• The process has a modern electrical control and monitoring system. This allows monitoring of the operation of every treatment unit and mechanical drive at the plant and to adjust operation remotely if required. The system also raises alarms should equipment malfunction

Glossary

Activated Sludge

Aerated sewage containing microorganisms

Aeration

To expose to the action of air

Algal Bloom

An excessive growth of algae on or near the surface of water, occurring naturally or as a result of an excess of nutrients from organic pollution

Alum

Double aluminium sulfate used to precipitate phosphates

Ammonia Nitrogen

Ammonium nitrogen (NH4-N) is a primary indicator of water quality. Most of the ammonia in sewage comes from urea

Anoxic

Areas of water that are depleted of dissolved oxygen

Bacteria

Small living things (microorganisms) consisting of a single cell

Belt Filter Press

Sludge dewatering device that applies mechanical pres­sure to a chemically conditioned slurry, which is sandwiched between two porous tensioned belts, by passing those belts through a serpentine of decreasing diameter rolls

Biomass

The mass of living organisms in a particular environment

Chlorine

An element toxic to microorganisms and used for disinfec­tion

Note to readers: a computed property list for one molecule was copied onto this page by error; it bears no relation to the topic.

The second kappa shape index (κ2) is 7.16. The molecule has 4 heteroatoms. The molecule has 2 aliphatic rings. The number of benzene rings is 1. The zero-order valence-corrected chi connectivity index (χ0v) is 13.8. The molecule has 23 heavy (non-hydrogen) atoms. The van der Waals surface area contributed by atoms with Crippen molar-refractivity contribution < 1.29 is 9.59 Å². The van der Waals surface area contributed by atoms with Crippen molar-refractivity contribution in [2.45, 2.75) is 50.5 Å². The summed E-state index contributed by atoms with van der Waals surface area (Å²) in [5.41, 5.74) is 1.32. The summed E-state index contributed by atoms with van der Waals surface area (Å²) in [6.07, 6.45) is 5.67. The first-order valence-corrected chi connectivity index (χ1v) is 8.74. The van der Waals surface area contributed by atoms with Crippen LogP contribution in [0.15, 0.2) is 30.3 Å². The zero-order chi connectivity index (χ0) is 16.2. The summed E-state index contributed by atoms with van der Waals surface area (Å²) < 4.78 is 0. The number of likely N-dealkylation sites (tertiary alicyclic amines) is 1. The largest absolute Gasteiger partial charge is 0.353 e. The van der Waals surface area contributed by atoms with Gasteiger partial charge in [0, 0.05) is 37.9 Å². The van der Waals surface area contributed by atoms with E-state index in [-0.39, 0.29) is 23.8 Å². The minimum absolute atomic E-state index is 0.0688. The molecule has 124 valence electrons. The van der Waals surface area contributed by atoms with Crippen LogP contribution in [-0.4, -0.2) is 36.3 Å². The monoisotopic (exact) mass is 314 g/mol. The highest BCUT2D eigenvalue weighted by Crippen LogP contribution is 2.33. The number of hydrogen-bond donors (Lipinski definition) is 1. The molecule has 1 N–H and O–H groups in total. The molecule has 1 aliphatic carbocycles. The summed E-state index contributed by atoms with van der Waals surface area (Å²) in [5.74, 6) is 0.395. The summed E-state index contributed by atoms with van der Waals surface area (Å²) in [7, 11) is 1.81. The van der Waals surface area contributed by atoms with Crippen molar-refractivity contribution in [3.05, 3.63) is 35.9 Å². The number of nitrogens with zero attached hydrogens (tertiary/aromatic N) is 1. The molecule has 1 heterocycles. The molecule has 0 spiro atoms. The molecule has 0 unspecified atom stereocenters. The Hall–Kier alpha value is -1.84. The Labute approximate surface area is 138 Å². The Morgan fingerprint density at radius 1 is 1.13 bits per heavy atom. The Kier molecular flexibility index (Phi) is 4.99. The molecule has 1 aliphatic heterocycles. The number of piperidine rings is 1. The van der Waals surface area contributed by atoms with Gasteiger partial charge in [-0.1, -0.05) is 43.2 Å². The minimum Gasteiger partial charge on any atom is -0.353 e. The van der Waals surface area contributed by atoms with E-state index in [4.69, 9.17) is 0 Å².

Crypto­sporidium

A water-borne protozoan parasite that contaminates drink­ing water supplies, causing intestinal infections

Decant

To pour off leaving sediment behind

Dechlo­rination

Removing residual chlorine

Effluent

Liquid waste discharged from a sewage system

Giardia

A single-celled protozoan, some forms of which live as parasites in the gut of humans and other vertebrates, causing an infection giardiasis

IDEA

Intermittent Decanted Extended Aeration

Influent

Something flowing in

Nutrients

Food substance needed for living and growing

Organic

Relating to, derived from, or characteristic of living things

Oxidised Nitrogen

The type of nitrogen (nitrite and nitrate) that is immediately available to plants in brine or freshwater

Reactor

A vessel or other equipment in which an industrial reaction takes place

Sewage

Liquid waste matter for disposal

Sewerage

A system of drainage by sewers

Sludge

Settled solids from sewage

Ultraviolet Light

Ultraviolet light is beyond the normal range of colours that humans can see. Too much ultraviolet light can kill micro­organisms. Often referred to as UV

 

 

 

 
Last Updated 27 June, 2014 9:10 AM
Lithgow City Council
PO Box 19
180 Mort Street, Lithgow NSW 2790
General Enquiries
Telephone: (02) 6354 9999
Facsimile:(02) 6351 4259
Email:
council@lithgow.nsw.gov.au

HOME | SITEMAP | CONTACT